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My understanding is that Rebuild = Clean + Build. What are the likeliest reasons for offering ‘Clean Solution’ as a separate option, since rebuild does the same thing? I gave it some thought, and the only reason I could come up with was that some solutions can be fairly large and it may be time-consuming to do a clean AND a rebuild, but if you do a clean you'd have to (re)build anyway, right? Thanks, and happy holidays to all.

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nice question; one thing to note from the answers: a lot of the answers assume the temp/output files are in the same directory, or a subdirectory, as where the project and source reside. While this is indeed default behaviour in VS, I think you're better of to build in a dedicated directory outside the source tree: keeps the tree free of non-soure files, no false entries in sourcecontrol, no debug/release dirs all over the place, and you can delete all compiler generated stuff with one click. –  stijn Dec 25 '09 at 10:13
    
@stijn: Thanks for the feedback and the suggestion. I can see the value of "calling the shots" in terms of how the build output target is defined. Regards, Phil. –  Phil Alegret Dec 26 '09 at 15:49
    
stackoverflow.com/questions/1247457/… –  naxa Oct 16 '12 at 11:51

4 Answers 4

up vote 9 down vote accepted

Clean Solution is like msbuild /t:clean and make clean, so it's useful in the same situations.

  • Your build is a little broken, such that a generated file is placed in a common directory. When you switch configurations, you first clean the old configuration and then build the new one.

  • You want to send someone a copy of your solution

  • You don't have source control, but you want to checkpoint your solution before continuing

  • You are modifying your project files by hand and want to make sure they work properly

  • You created a new solution, worked on it for a day, and are now ready to put it in source control. Before you "add all files", you want to remove the generated files.

  • You are short on disk space, and want to discard unnecessary files. Suppose you have a small SSD and several large solutions, or if you want to change configurations.

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Thanks for your answer, and thanks also to Eduardo Scoz, Jason Williams, and Kevin and for your feedback, I appreciate it. Regards, Phil. –  Phil Alegret Dec 26 '09 at 15:46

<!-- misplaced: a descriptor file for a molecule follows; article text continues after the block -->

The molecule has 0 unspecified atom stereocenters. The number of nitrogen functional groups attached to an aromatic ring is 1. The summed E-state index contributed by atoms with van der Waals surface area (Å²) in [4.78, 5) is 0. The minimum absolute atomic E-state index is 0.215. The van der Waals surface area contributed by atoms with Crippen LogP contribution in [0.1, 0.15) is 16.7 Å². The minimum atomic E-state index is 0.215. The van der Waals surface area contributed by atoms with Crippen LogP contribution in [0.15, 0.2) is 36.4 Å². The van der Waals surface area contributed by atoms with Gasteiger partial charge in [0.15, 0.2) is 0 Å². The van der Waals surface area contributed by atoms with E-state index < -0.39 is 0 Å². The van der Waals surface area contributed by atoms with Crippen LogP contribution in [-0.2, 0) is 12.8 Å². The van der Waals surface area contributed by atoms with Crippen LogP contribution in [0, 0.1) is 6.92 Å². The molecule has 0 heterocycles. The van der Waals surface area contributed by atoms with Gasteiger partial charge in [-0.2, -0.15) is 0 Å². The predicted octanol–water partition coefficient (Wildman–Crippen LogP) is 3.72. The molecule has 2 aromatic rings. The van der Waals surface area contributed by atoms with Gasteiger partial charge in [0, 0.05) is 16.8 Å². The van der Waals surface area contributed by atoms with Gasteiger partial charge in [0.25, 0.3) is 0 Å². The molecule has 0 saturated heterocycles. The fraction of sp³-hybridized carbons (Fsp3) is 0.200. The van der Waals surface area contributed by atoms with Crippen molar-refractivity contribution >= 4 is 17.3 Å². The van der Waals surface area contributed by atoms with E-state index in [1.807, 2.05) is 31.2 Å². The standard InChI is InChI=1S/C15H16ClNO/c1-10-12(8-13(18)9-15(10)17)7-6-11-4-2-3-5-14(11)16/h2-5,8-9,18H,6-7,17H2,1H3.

I've used it several times to cleanup a new project before committing it to a repository (svn, or TFS).

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I could only come up with one :(

If you want to zip your solution directory, and don't want to include all the temporary files/compiled binaries/etc ?

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Clean gets rid of all the object files, so:

  • you can clean and then copy the project's files without the object files being included in your copy (although clean may still leave some compiler-generated files around).
  • you can do a release build occasionally (e.g. once a month) and then clean it away to get rid of the clutter in your project until the next time you need to build it.
  • You can do a clean and then build and do something else in between
  • You can do a clean when you want to quickly make sure that the next build will be a full rebuild, but when you don't want to start the build now (e.g. clean the project before you go home to be sure that you won't forget to do a rebuild in the morning when you start work)
  • You can clean multiple projects (libraries etc) before you go back and build them - so you know you have a truly clean build, rather than several rebuilds that may have been affected by old junk that was lying aroud in a referenced library (ok, this one is grasping at straws - as long as you rebuild the dependencies before the dependants it shouldn't matter :-)

Having said that, clean isn't really useful very often - especially as free disk space becomes ever bigger, the pressures of olden days (e.g. keeping your project on a floppy disk and making enough room available to continue working) are no longer relevant.

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